Jordan: Jewish prayer at Temple Mount entrance violates status quo
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Jordan: Jewish prayer at Temple Mount entrance violates status quo

Amman files complaint with Foreign Ministry after court refuses to punish teens for prostrating themselves outside the Jerusalem holy site

Jews visit the Temple Mount compound, site of the Al Aqsa Mosque and the Dome of the Rock in Jerusalem Old City, during the holiday of Sukkot, October 8, 2017 (Flash90/Yaakov Lederman)
Jews visit the Temple Mount compound, site of the Al Aqsa Mosque and the Dome of the Rock in Jerusalem Old City, during the holiday of Sukkot, October 8, 2017 (Flash90/Yaakov Lederman)

The Jordanian government has filed an official complaint to the Foreign Ministry over a recent court ruling allowing Jews to pray outside the gated entrance to the Temple Mount holy site in Jerusalem, Channel 10 reported Tuesday.

“Israel is violating the status quo in the area and is carrying out extreme provocations that harm relations between our two countries,” the complaint said, referring to the longstanding arrangement between Jerusalem and Amman that allows Jews to visit the Temple Mount but not pray there.

The grievance was submitted after the Jerusalem Magistrate’s Court last month rejected a police request to temporarily ban three 14-year-old Jewish girls from the holy site after they were arrested for bowing down in prayer outside the gated entrance.

“In a democratic state, we do not distance and certainly do not arrest citizens who want to pray in a place where one is allowed to pray,” the court said in its ruling.

Attorney Itamar Ben Gvir arrives for a court hearing in what came to be known as the “Hate Wedding” at the Jerusalem Magistrate’s Court on February 27, 2016. (Yonatan Sindel/Flash90)

Itamar Ben Gvir, the attorney who represented the Israeli teens, slammed Jordanian complaint as “first degree chutzpah.”

“I expect the prime minister to summon the Jordanian ambassador for a reprimand and explain to him that it is the right of Israeli citizens to pray everywhere in Jerusalem,” he said in a statement.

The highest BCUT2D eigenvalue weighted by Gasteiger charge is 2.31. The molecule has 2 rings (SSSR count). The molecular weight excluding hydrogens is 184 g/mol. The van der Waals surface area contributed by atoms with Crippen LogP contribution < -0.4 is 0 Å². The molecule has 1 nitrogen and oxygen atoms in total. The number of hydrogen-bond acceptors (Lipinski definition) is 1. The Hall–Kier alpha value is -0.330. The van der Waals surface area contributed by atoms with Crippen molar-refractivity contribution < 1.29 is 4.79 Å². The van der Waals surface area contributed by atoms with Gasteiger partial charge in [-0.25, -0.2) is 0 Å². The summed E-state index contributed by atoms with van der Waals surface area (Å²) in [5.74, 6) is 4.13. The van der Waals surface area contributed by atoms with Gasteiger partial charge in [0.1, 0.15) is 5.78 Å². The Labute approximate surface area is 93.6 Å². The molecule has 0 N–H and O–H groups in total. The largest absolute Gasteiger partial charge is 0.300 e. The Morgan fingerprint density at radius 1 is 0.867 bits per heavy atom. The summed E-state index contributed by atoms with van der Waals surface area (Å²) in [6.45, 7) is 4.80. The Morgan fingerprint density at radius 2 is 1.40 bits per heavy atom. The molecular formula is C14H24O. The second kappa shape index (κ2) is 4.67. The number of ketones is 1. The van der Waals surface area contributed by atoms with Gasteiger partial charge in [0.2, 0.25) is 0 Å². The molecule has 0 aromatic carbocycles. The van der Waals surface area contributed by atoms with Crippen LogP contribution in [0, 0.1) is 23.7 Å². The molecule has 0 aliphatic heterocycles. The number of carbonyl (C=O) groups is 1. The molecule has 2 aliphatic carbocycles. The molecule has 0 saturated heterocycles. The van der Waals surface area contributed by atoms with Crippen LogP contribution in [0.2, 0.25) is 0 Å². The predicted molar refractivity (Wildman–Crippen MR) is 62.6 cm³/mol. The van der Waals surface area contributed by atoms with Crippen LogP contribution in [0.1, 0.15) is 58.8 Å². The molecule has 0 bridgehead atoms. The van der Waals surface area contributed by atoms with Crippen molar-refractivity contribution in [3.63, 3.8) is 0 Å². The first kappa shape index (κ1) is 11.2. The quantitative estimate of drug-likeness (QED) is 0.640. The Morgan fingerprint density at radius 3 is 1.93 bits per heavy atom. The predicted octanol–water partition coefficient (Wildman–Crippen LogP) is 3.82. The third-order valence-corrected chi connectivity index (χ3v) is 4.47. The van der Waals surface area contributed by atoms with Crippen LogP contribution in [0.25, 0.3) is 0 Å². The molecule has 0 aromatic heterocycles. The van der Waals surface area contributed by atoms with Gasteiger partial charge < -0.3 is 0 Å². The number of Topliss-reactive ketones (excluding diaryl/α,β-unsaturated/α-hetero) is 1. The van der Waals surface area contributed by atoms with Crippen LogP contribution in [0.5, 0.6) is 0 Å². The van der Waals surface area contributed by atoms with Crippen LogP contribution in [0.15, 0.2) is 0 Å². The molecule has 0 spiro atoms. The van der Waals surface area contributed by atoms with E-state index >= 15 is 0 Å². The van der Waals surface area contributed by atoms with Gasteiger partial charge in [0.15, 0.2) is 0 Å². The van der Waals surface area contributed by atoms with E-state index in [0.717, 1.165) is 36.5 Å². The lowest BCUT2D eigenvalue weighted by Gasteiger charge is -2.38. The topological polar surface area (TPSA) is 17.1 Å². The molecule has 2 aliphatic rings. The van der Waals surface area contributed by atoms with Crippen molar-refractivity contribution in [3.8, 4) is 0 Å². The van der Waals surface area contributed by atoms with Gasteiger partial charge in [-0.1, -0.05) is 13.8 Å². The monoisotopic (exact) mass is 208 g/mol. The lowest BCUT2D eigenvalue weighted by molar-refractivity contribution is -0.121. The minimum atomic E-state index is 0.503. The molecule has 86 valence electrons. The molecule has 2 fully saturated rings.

In October, Jordan condemned the influx of Jewish visitors to the Temple Mount over the week-long festival of Sukkot, describing it as “the storming of Al-Aqsa Mosque by settlers and Jewish extremists,” and slamming “irresponsible” Israel for permitting them entry to the compound.

The Temple Mount houses the Dome of the Rock and the Al-Aqsa mosque, and is considered Islam’s third holiest site. It is the holy place in Judaism, revered by Jews as the location of the biblical Jewish temples.

Under the present arrangement instituted by Israel after it captured Jerusalem’s Old City in the 1967 war, the site, known to Muslims as Haram al-Sharif, remains under Jordan’s religious custodianship. Jews are allowed to visit the compound under the existing arrangements but are barred from religious worship or prayer.

Israel and Jordan signed a peace accord in 1994, but relations have long been cold.

Last July, the holy site became the focus of a major crisis between Israeli authorities, Palestinians, and Jordan over security measures taken at the entrances to the compound. Metal detectors and cameras were installed following a deadly attack in which three Arab Israelis emerged from the site and shot dead two Israeli police officers using weapons that had been smuggled onto the Temple Mount. The upgraded security measures were all ultimately removed.

Last week, Channel 10 reported that Jordan approved Amir Weissbrod as Israel’s new ambassador.

The authorization came after the two countries agreed to end a diplomatic standoff following the shooting deaths of two Jordanians by an Israeli security guard who Israel said opened fire in self-defense after one of the men tried to stab him.

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